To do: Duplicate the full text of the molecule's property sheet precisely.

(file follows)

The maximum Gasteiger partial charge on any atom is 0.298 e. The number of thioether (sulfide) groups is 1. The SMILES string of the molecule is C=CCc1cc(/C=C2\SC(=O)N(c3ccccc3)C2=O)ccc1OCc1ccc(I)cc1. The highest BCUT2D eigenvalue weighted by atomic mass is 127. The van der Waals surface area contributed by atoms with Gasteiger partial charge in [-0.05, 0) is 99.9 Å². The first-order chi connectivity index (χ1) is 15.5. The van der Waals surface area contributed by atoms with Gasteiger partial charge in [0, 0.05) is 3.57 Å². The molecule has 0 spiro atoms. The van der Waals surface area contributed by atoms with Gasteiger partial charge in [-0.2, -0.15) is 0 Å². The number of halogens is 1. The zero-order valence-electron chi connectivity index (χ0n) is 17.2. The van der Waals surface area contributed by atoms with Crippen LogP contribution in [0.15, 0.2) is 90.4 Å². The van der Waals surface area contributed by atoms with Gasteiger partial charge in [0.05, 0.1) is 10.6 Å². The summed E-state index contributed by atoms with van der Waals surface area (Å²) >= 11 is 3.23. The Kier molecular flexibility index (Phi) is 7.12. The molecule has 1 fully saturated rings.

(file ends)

The maximum Gasteiger partial charge on any atom is 0.298 e. The number of thioether (sulfide) groups is 1. The SMILES string of the molecule is C=CCc1cc(/C=C2\SC(=O)N(c3ccccc3)C2=O)ccc1OCc1ccc(I)cc1. The highest BCUT2D eigenvalue weighted by atomic mass is 127. The van der Waals surface area contributed by atoms with Gasteiger partial charge in [-0.05, 0) is 99.9 Å². The first-order chi connectivity index (χ1) is 15.5. The van der Waals surface area contributed by atoms with Gasteiger partial charge in [0, 0.05) is 3.57 Å². The molecule has 0 spiro atoms. The van der Waals surface area contributed by atoms with Gasteiger partial charge in [-0.2, -0.15) is 0 Å². The number of halogens is 1. The zero-order valence-electron chi connectivity index (χ0n) is 17.2. The van der Waals surface area contributed by atoms with Crippen LogP contribution in [0.15, 0.2) is 90.4 Å². The van der Waals surface area contributed by atoms with Gasteiger partial charge in [0.05, 0.1) is 10.6 Å². The summed E-state index contributed by atoms with van der Waals surface area (Å²) >= 11 is 3.23. The Kier molecular flexibility index (Phi) is 7.12. The molecule has 1 fully saturated rings.